Can’t fit your car into a parking space? No problem… fold it up. That’s the premise behind the ‘transformable’ Exmachina Ultra Lightweight Vehicle electric concept. A press of a button on the Niigata company’s creation sees the wheelbase retract and the bodywork push upwards to reduce its size – which, at 2,680 mm long, and 1,475 mm wide, is pretty compact anyway.
The firm says a production model will go on sale next year in Japan, and will be driveable on some public roads. Around 100 are expected to be sold in the first year; the price is 3,300,000 yen, which translates to just under £18,000.
Honda Wander Stand
Honda has put its name on some pretty wacky innovations in the past – and Wander Stand is the latest. Essentially a pod on wheels, it measures 1,848mm high, 1,249mm wide and 1,991mm long, and can be driven forwards, backwards and even diagonally. And the great news is this urban mobility solution can be enjoyed by more than one, as there’s room for two to sit side by side. There’s an information display on the windscreen, too.
It’s not quick, though – having seen one in action, even a Honda Jazz would have nothing to fear in a drag race.
Toyota’s Kikai is a concept in it’s purest form. It's designer was pretty much given free reign to create this thing. With exposed mechanicals and a three seater arrangement, with the driver located centrally, it’s a fabulous looking machine, which would cost an absolute fortune to produce. And would never meet safety regulations.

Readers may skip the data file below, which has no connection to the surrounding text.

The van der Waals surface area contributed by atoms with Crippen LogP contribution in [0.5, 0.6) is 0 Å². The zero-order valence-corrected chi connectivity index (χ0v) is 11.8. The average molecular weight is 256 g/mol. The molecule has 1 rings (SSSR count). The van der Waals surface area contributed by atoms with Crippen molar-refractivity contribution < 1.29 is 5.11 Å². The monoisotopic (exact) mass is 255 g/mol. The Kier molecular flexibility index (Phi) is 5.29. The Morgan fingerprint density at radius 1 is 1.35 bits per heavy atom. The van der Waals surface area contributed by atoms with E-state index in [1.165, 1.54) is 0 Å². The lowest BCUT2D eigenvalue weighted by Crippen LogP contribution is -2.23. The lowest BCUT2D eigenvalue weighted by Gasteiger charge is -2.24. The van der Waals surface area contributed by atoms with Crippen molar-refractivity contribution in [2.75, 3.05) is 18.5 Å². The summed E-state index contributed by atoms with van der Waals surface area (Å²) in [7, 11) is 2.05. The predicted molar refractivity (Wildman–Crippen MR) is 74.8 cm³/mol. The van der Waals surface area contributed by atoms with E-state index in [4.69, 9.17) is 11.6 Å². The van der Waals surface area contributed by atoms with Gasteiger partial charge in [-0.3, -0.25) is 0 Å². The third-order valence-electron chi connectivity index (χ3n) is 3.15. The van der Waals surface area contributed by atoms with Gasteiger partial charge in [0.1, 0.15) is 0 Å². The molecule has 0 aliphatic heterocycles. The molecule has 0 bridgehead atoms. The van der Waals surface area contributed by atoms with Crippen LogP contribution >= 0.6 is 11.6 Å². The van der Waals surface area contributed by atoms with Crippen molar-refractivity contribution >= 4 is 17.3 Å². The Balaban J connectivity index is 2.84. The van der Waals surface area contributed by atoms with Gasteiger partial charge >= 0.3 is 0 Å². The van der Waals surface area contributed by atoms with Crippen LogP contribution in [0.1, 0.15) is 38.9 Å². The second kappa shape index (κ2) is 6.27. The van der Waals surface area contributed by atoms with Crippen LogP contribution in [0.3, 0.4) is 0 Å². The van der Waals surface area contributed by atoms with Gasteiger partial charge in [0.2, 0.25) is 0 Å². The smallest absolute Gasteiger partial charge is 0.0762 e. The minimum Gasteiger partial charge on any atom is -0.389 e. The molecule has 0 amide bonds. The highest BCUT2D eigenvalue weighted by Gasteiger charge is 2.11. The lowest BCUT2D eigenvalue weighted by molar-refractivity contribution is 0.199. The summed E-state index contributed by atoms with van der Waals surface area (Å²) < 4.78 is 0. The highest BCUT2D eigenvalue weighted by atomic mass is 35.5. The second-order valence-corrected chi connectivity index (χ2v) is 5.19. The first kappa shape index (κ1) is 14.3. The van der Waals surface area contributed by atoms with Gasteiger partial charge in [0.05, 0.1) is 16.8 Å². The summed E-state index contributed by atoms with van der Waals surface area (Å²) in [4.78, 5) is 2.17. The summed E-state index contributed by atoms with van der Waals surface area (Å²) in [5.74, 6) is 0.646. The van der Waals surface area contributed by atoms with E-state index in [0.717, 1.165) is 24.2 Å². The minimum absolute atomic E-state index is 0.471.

Yamaha Sports Ride
The Yamaha Sports Ride isn’t actually that wacky, but we were just blown away by this car. Styled by Gordon Murray, the man who penned McLaren F1, it’s a Japanese answer to the Alfa 4C. With a Carbon tub and a kerb weight of just 750kg it’s a car which would deliver seat of the pants handling and possibly even zero emissions. That’s because while this concept is fitted with a petrol engine, it could also be powered by an electric motor, if it was built. Which it never will be. Sadly.
Alphard Hercule Concept
Created by Tokyo Auto Body and based on a Toyota Alphard MPV, this prototype people carrier is recognisable due to its deep, aggressive grille. It’s a little out of place – just like the full roll back soft-top roof – but you can’t help but marvel at the fusion of what Alphard claims is a combination of “the feel of a marine cruiser and the cabin of a yacht’s deck.” It might not be practical (or attractive), but this convertible MPV sure is fun.
Nissan Teatro for Dayz
Social media is an ever-present force In the modern world and if the Nissan Teatro for Dayz concept is anything to go by, it's about to take over your car. The Teatro for Dayz is another cute, boxy Tokyo concept car with a lounge style interior that's been designed more around the activities of updating your Facebook status than driving. The door trims, dash and seats have all been fitted with digital displays while conventional buttons and dials have also been ditched in favour of voice control and motion sensors. Welcome to the future.